As I reflect upon my post yesterday entitled "Opening Pandora's Royal Box...", I realize that I did not flesh out one aspect of my argument, which was the notion of Northanger Abbey as being, in important part, a retelling of not only the Bluebeard story made famous by Perrault in 1701, but also the Greek myth of Pandora opening her famous box.
Jane Austen makes it clear, subliminally, that Catherine Morland's "transgressive female curiosity" is what, in the shadow story of the novel, leads her to the central mystery of the novel, which is the abuse of the ordinary English wife by the ordinary English husband. How does she do this? Austen's most powerful tool are textual "bread crumbs", hints left in the form of keywords which alert the reader who already suspects the subtextual allusion that the allusion is indeed intentional.
The keyword of the Pandora myth is the word "hope"--if you follow that word during the scenes when Catherine is snooping first in the chest in her room, and later in Mrs. Tilney's room, the word "hope" pops up with remarkable (and telling) frequency and aptness.
Check out, e.g., the following passages from Chapter 21 of Northanger Abbey:
"Again, therefore, she applied herself to the key, and after moving it in every possible way for some instants with the determined celerity of HOPE’s last effort, the door suddenly yielded to her hand: her heart leaped with exultation at such a victory, and having thrown open each folding door, the second being secured only by bolts of less wonderful construction than the lock, though in that her eye could not discern anything unusual, a double range of small drawers appeared in view, with some larger drawers above and below them; and in the centre, a small door, closed also with a lock and key, secured in all probability a cavity of importance.
Catherine’s heart beat quick, but her courage did not fail her. With a cheek flushed by HOPE, and an eye straining with curiosity, her fingers grasped the handle of a drawer and drew it forth. It was entirely empty.....The dimness of the light her candle emitted made her turn to it with alarm; but there was no danger of its sudden extinction; it had yet some hours to burn; and that she might not have any greater difficulty in distinguishing the writing than what its ancient date might occasion, she hastily snuffed it. Alas! It was snuffed and extinguished in one. A lamp could not have expired with more awful effect. Catherine, for a few moments, was motionless with horror. It was done completely; not a remnant of light in the wick could give HOPE to the rekindling breath."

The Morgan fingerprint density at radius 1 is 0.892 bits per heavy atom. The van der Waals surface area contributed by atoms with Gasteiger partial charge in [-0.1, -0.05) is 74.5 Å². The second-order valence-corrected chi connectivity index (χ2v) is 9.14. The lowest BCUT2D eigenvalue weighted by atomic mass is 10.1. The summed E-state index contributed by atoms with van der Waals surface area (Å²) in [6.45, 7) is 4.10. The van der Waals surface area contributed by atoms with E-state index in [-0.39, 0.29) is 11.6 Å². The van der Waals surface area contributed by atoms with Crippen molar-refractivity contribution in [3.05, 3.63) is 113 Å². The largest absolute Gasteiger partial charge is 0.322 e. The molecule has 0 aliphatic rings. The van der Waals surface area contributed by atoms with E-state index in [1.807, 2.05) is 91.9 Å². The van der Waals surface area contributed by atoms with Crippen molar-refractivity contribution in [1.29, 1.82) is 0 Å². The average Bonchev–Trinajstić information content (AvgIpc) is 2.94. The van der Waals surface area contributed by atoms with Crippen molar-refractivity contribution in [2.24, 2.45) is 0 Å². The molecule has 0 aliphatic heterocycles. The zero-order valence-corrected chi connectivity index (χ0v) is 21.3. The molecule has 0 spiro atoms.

I would suggest that Pandora's Box is in some ways the _central_ subtext of the shadow story of the novel, because JA, as an author, is emulating the mythological Pandora, by tearing off the covers which conceal all the evil which festers in the ordinary "general" English marriage. In a sense, then she "releases" those evils into the world, in the sense of making them visible to all those who were blind to them. That is the service which I claim Catherine Morland unwittingly provides to Henry Tilney, opening his eyes to the injustice of English marriage.
In Pride and Prejudice, much of the plot turns on the key question that various characters grapple with, which is whether it is better to reveal their knowledge of someone else's wrongdoing to third parties, or to conceal that knowledge out of a desire not to gossip or slander someone's reputation.
It is clear to me that Jane Austen felt it was her ethical responsibility, as an enlightened woman, to share her insight into the evils of English marriage, which is a way of opening Pandora's box, because she understood that it was only in this way that there was any _hope_ of expunging those evils!
In short, the overt story of the novel seems to argue that opening Pandora’s Box is a bad thing, but the deeper shadow story makes it clear that this is a delusion, and that opening Pandora’s Box as (like eating the fruit of the Tree of Knowledge) is a good thing!
Breakfast Links: Week of July 16, 2018
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